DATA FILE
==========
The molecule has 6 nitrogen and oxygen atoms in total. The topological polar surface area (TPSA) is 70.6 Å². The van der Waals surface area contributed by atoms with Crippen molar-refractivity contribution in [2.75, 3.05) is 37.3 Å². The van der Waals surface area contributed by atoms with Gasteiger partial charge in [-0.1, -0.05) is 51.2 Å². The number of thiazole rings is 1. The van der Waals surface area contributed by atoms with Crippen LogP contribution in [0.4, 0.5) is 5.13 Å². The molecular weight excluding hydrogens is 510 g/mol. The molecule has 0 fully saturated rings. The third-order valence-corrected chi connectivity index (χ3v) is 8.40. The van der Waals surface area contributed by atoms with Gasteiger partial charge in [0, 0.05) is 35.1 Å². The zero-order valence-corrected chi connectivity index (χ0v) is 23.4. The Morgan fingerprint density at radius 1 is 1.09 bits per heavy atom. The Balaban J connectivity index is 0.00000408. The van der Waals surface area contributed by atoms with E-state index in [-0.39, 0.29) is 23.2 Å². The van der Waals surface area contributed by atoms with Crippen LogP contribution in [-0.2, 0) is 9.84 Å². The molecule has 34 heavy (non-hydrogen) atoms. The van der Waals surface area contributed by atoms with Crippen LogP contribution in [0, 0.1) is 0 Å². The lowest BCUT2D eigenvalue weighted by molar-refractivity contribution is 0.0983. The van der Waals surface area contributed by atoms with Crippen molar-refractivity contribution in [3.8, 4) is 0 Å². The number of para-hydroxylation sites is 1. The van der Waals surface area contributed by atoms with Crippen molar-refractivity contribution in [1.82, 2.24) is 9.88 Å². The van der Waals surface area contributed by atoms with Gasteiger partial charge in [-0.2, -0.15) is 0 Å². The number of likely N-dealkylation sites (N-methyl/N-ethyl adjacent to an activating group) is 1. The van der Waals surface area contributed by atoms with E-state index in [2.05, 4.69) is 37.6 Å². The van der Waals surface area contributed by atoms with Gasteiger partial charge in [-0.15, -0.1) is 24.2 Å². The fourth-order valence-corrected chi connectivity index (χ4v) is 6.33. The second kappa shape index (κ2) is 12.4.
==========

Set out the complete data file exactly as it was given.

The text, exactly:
The molecule has 6 nitrogen and oxygen atoms in total. The topological polar surface area (TPSA) is 70.6 Å². The van der Waals surface area contributed by atoms with Crippen molar-refractivity contribution in [2.75, 3.05) is 37.3 Å². The van der Waals surface area contributed by atoms with Gasteiger partial charge in [-0.1, -0.05) is 51.2 Å². The number of thiazole rings is 1. The van der Waals surface area contributed by atoms with Crippen LogP contribution in [0.4, 0.5) is 5.13 Å². The molecular weight excluding hydrogens is 510 g/mol. The molecule has 0 fully saturated rings. The third-order valence-corrected chi connectivity index (χ3v) is 8.40. The van der Waals surface area contributed by atoms with Gasteiger partial charge in [0, 0.05) is 35.1 Å². The zero-order valence-corrected chi connectivity index (χ0v) is 23.4. The Morgan fingerprint density at radius 1 is 1.09 bits per heavy atom. The Balaban J connectivity index is 0.00000408. The van der Waals surface area contributed by atoms with E-state index in [-0.39, 0.29) is 23.2 Å². The van der Waals surface area contributed by atoms with Crippen LogP contribution in [-0.2, 0) is 9.84 Å². The molecule has 34 heavy (non-hydrogen) atoms. The van der Waals surface area contributed by atoms with Crippen LogP contribution in [0, 0.1) is 0 Å². The lowest BCUT2D eigenvalue weighted by molar-refractivity contribution is 0.0983. The van der Waals surface area contributed by atoms with Crippen molar-refractivity contribution in [3.8, 4) is 0 Å². The number of para-hydroxylation sites is 1. The van der Waals surface area contributed by atoms with Crippen molar-refractivity contribution in [1.82, 2.24) is 9.88 Å². The van der Waals surface area contributed by atoms with Gasteiger partial charge in [-0.2, -0.15) is 0 Å². The number of likely N-dealkylation sites (N-methyl/N-ethyl adjacent to an activating group) is 1. The van der Waals surface area contributed by atoms with E-state index in [2.05, 4.69) is 37.6 Å². The van der Waals surface area contributed by atoms with Gasteiger partial charge in [-0.15, -0.1) is 24.2 Å². The fourth-order valence-corrected chi connectivity index (χ4v) is 6.33. The second kappa shape index (κ2) is 12.4.